28 September 1999
The Times of India
UP Muslims turn to Congress, but with heavy heart
By Siddharth Varadarajan
The Times of India News Service
GONDA: Sitting amidst neat piles of vests and underpants in a small shop in this nondescript mofussil town three hours north of Lucknow, Mohammad Qadir declares that he will vote for a candidate whose record of work is the most promising. ``The party does not matter. Last time, we voted for Kirtivardhan Singh of the Samajwadi Party but he has not done anything for Gonda. This time, Muslims here seem inclined towards the Congress but there are some who will vote for the BJP as well because of Atalji's reputation''.
If Qadir is upset with the SP for fielding a bad candidate, Muslims elsewhere in UP seem to be making a more fundamental reassessment of Mr Mulayam Singh Yadav's politics. In the past two Lok Sabha elections, Hashmatullah Ansari, a typist in Faizabad, voted for the SP. Now, he says, Mulayam is unlikely to get his support. Although the rujhaan (inclination) of Muslims in Faizabad is now towards the Congress, he said, he was not particularly happy about this. ``We haven't forgotten all the riots and killings that took place during Congress rule''.
Khalid Raza Kidwai, a lawyer and former SP activist was less circumspect when asked about the SP. ``Mulayam Singh only knows how to take and not give support'', he said, a reference to the SP's failure to back a Congress government at the Centre. ``It seems to me Mulayam is in league with the BJP. In fact, I blame him equally for the demolition of the Babri Masjid. He played politics. His language was aggressive. Unhone Hinduon ke dharm ko thes pahunchaya. Aam Hindu bhi uthejit ho gaya. Ordinary Hindus got incited. He helped to make Ayodhya a big issue''.
Haji Mahboob Ahmad of Ayodhya, a plaintiff in the Masjid-Mandir dispute, agrees: ``By his words and actions, Mulayam awakened a militant Hinduism. For example, he had no need to stop the parikrama in 1990. That was a turning point in the attitude of ordinary Hindus in UP''. Many Muslims -- not just in Faizabad but elsewhere in the state -- have reached the same
conclusion: if the BJP used Ram to consolidate a Hindu votebank, then Mr Yadav used the Babri Masjid to bind the Muslims hand and foot to the SP. ``Beech mein aam aadmi pis
gaya (the ordinary man got crushed in between)'', said Akhtar, a Gondashopkeeper.
The prime beneficiary of this disillusionment has been the Congress, which has overcome the stigma of having presided over the demolition of the Babri Masjid. ``Jo hua so hua'', said one Muslim man in Allahabad. ``Sonia to bedagh aurat hai (Let bygones be. At least Sonia is untainted)''. Others say they will vote for the Congress this time because Mrs Gandhi has rejuvenated the party and given it a fighting chance.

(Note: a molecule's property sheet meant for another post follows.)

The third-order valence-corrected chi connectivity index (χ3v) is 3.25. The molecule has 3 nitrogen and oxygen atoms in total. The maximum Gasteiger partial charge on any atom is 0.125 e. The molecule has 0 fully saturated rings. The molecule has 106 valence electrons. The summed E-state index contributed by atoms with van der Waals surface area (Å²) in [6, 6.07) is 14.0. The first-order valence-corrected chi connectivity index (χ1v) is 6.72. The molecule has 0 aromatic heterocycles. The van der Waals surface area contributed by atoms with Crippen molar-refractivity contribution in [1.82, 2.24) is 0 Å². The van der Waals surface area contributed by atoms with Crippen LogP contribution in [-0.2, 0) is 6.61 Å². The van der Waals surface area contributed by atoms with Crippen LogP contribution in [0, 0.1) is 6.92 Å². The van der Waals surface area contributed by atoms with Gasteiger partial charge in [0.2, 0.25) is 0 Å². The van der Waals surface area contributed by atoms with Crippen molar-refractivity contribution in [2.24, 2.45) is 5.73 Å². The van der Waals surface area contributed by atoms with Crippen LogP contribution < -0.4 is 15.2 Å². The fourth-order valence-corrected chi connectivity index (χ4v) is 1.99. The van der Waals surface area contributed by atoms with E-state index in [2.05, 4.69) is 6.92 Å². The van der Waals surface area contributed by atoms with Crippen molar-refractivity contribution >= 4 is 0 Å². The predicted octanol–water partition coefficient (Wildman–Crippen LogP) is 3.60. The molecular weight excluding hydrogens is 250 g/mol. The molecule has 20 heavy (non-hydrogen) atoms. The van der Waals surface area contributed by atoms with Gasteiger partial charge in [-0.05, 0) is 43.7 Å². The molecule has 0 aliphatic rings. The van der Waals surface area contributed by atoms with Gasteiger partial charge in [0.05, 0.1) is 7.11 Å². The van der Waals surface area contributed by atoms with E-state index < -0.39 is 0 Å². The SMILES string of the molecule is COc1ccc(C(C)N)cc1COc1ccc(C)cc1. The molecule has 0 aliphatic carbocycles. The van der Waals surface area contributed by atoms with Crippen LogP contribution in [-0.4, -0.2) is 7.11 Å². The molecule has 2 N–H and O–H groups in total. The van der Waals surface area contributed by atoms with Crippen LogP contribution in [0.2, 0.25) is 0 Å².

And yet, it would be incorrect to say that Muslims are deserting the SP en masse and flocking towards the Congress.
While the overriding aim of most Muslims is to defeat the BJP -- not so much because of the Babri Masjid as for the lack of development, civic services and job opportunities -- there is confusion about which party is most likely to do the job. In most constituencies, Muslim voters appear badly divided. As with Hindus, issues of caste and class are perhaps more important than religion. In general, poorer Muslims such as weavers or wage labourers remain loyal to the SP while better educated, economically secure Muslims are turning towards the Congress. In seats
where the Bahujan Samaj Party came second in 1998, the elephant symbol is also exerting a definite pull on Muslims.
A visit to Revadi Talab, a small mohalla of Muslim weavers in Varanasi where the clatter of looms competes with conversation, sets to rest the idea that Muslims are a monolithic `votebank'. At one end of a skein of silk threads stretched on bamboo poles down the length of a lane, a man said he was going to vote for the Congress, while members of his workshop clustered at the other end said they would vote for the SP. A vegetable seller sat proudly behind a BSP
banner, while the neighbouring shop displayed a small pink CPI leaflet.
When the question of `fatwas' is raised, a group of men sipping tea from thumb-sized kullads in Badi Bazaar all laughed incredulously. ``Who listens to fatwas these days?'', one said. ``It's each person for himself. One day Bukhari tells us to vote for the Congress, another day for SP. Why should we keep changing our mind whenever he changes his?''. ``Who is Bukhari to us when we don't even listen to our local qazi'' said another. In the end, said Aziz mian, his rheumy eyes filled with resignation, nothing matters. ``In the old days we used to have netas. Now we have chors,
dakus, pindaris and even nachaniyas (actors). Some years ago, we might have believed that voting would lead to some improvement. Not now. But what do we do? We are Indians. If we don't vote, what will we do, where will we go?''.